An RN can be held liable for negligence and malpractice when their actions result in serious outcomes like injury or death of a patient, which is why it is among the most important legal concepts nurses should know about before starting their careers.

Mandatory Reporting

Nurses have the status of mandated reporters, which means that when they witness abuse or neglect, they must report it through the appropriate channels. Vulnerable populations such as children, the elderly, and victims of abuse are often unable to independently seek help, and count on nurses for assistance. Whether a nurse notices signs of abuse in a patient, or a patient divulges that they have been abused, the nurse is required to report it to law enforcement. To read more about mandatory reporting and to see your state’s mandatory reporting laws, check out this resource via ChildWelfare.gov.

Battery

Although you may think of a fist fight or beating when you hear the word “battery,” its legal definition in relation to nursing is quite different. Battery is defined as “touching someone without their consent” according to RegisteredNursing.org.  This is why nurses should always ask for consent before proceeding with any physical touching associated with patient care. Patients reserve the right to deny any physical interaction or treatment by a healthcare provider. Battery is one of the legal concepts nurses should know because if a clinician touches a patient without their proper consent, it can sometimes result in a battery allegation.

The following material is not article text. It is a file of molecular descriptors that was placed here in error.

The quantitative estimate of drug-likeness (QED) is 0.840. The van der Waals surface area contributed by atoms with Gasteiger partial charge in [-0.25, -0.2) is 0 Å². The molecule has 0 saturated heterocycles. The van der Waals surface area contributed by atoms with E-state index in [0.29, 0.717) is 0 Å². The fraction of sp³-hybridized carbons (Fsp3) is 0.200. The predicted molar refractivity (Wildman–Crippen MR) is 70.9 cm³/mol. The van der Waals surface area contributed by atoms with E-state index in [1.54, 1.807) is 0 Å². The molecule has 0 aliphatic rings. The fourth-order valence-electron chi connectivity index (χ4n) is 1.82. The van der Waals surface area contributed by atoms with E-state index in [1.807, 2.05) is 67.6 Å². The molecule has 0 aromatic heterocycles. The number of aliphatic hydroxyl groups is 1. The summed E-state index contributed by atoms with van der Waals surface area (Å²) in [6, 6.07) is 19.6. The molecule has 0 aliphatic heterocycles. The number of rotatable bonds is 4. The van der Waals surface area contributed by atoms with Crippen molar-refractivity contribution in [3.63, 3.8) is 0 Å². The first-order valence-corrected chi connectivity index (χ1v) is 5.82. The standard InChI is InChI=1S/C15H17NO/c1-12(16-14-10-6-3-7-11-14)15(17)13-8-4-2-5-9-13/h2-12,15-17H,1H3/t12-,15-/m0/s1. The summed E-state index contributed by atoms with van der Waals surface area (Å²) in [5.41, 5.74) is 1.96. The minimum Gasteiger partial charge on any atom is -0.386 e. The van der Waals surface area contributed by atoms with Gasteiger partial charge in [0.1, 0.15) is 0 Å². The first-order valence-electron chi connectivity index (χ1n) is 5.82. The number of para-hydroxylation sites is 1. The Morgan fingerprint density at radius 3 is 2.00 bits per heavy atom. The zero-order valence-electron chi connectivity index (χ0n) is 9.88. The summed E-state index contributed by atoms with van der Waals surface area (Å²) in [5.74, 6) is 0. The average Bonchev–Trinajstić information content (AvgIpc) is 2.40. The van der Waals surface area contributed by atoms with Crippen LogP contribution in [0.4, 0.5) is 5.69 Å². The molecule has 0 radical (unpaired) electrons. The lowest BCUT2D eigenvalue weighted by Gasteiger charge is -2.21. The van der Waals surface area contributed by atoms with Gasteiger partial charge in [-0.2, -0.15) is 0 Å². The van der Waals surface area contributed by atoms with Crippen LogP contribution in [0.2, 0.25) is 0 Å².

Invasion of Privacy

The legal definition of “Invasion of Privacy” is: the intrusion into the personal life of another, without just cause (via dictionary.law.com). Hospitals are busy places, and in the course of routine procedure, many patients have their privacy violated. Examples of invasions of privacy may include sharing the results of a test in front of family members or other patients without permission, leaving digital health records open for non-medical personnel to access, or gossiping about a patient’s health condition on social media. It is crucial to remember invasion of privacy when talking about work with your friends who are outside the medical profession because you never know when divulging patient information, even in the most casual of conversation, can result in a lawsuit.

Consequences of Breaking the Law in Nursing